Open Diary: Water taxi for Tiger as 10th hole loses its teeth

Click to follow
The Independent Online

It was obvious from the first shot yesterday that the shifting wind had made Turnberry a different proposition all over again. The 10th, the hole that ripped off Tiger's tail on Friday when it grabbed his ball in the long grass below the war memorial, was unrecognisable.

Saturday's players had to be careful not to run into the bunkers in the fairway, 290 yards away; yesterday they flew them with ease. The result was a blizzard of birdies. Imada, Clarke, O'Hair, McIlroy, Allenby, Villegas ... and it was only beginning. Par was almost a dropped shot.

On the whole the gallery prefers to gossip about disasters though, so it didn't take long, when a Royal Navy submarine surfaced off the coast (a neat re-enactment of John Buchan's The Thirty-Nine Steps), for a murmur to run through the crowd. "Oh look," it said, "here comes Tiger's taxi."

Members of long-drive club get into the groove

Golf's senior executives are locked in a long wrangle about the grooves on wedges. The answer may lie in the trophy cabinets inside Turnberry's clubhouse, where you can look at a reflection of yourself in the smooth face of a "plain-faced cleek" from 1895. Unfortunately, the pro shop no longer stocks a "plain-faced anti-shank lofting mashie" but in an Open which is all about "experience", there must be wisdom in these old clubs.

The greater drama however, continues to be the immense distances achieved by the modern golfer. On Friday evening, with the wind helping and the course running hot, several late finishers sized up the 410-yard 13th, decided not to play safe up the left, and bombed the green with their driver. Branden Grace launched the ball on to the green for a two-putt birdie, which helped him ease up the leaderboard. Several others made it too.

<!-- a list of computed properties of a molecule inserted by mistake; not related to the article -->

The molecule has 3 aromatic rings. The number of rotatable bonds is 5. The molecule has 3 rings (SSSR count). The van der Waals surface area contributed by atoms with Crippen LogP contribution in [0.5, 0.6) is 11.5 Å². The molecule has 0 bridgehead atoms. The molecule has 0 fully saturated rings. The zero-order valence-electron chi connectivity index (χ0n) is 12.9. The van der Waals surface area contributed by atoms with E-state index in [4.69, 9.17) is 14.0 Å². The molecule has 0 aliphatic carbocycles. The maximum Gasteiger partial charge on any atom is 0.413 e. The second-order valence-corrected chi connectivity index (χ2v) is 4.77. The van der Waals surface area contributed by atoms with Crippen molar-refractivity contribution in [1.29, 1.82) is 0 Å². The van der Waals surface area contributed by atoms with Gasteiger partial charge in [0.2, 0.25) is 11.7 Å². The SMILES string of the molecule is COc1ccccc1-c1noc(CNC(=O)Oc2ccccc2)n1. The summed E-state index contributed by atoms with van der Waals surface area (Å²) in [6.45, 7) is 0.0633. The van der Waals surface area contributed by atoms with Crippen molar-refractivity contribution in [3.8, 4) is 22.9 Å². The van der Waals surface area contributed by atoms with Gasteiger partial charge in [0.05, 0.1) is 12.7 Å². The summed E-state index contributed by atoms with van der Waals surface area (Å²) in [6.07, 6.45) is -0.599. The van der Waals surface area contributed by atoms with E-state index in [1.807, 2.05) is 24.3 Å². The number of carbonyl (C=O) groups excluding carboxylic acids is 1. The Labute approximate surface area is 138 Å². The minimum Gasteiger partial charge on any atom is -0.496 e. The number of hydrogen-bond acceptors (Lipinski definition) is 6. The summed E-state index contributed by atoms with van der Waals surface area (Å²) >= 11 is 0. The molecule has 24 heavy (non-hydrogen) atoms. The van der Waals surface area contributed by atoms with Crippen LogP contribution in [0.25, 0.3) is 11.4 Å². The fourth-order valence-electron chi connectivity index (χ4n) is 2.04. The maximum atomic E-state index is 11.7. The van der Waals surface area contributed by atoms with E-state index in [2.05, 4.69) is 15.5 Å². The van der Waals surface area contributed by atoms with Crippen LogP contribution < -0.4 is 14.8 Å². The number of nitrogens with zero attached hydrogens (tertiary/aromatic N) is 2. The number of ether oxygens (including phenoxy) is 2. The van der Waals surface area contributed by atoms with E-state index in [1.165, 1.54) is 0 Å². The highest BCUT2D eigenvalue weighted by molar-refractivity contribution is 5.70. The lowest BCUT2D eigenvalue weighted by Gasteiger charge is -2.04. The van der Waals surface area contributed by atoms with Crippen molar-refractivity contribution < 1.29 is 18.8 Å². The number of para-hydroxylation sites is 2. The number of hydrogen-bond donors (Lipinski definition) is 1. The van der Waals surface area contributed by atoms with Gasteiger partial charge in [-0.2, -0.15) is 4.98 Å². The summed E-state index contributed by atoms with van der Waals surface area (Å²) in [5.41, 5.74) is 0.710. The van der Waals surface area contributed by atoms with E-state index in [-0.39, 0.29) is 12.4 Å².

The 18th hole at Turnberry is only 461 yards long. Garcia got there with a drive and a wedge. How long before they carry the grandstand on the left and still stop it by the pin?

Bunker mentality seals Gaunt's fall from grace

On Friday, Daniel Gaunt's low round of 67 made him the best player in the world that day; yesterday he was obliged to head out first, with a marker for company. The task fell to Turnberry's new director of golf. He has only been here a month, so the course was not as familiar as it might have been. And it was a tricky task, calling for tact as well as golfing skill. In tribute to the time-honoured importance of local knowledge, he managed to play only four shots from bunkers in the first three holes.

Manassero's putts leave Papa short of breath

For a moment or two it was possible the Open might be won by either the oldest or the youngest player. But when Matteo Manassero trickled in a birdie at the par-three 15th, he had no way of knowing that Ross Fisher was floundering in the dunes, and that a birdie would put him only a shot off the lead. His father, however, jumping behind the ropes, could hardly contain himself. The Manassero family were not troubling to hide their boisterous amazement at the derring-do of their son, who was grinning and waving and making putts like a young Seve, with the Silver Medal already in the bag. Could Dad breathe? There was a rapid translation. "Si," he said. "Of course."

Green plastic scourge of the 18th hole

One of the frustrations here has been the swathe of empty seats behind the 18th green facing the fairway; the stands here, reserved for "composite" ticket-holders (a four-day ticket) have been deserted all week. The famous walk into that superb horseshoe of stands has been blighted by an acre of empty green plastic.

The corporate chalets by the 18th tee are also silent. When Martin Kaymer, winner of the last two tournaments on the tour, strode past, just one person was leaning on the 100-metre long outdoor balcony. The crowd swelled when Lee Westwood marched up on Saturday, but then, he was a British player leading the (British) Open. There must have been at least eight people cheering him on his way.

Comments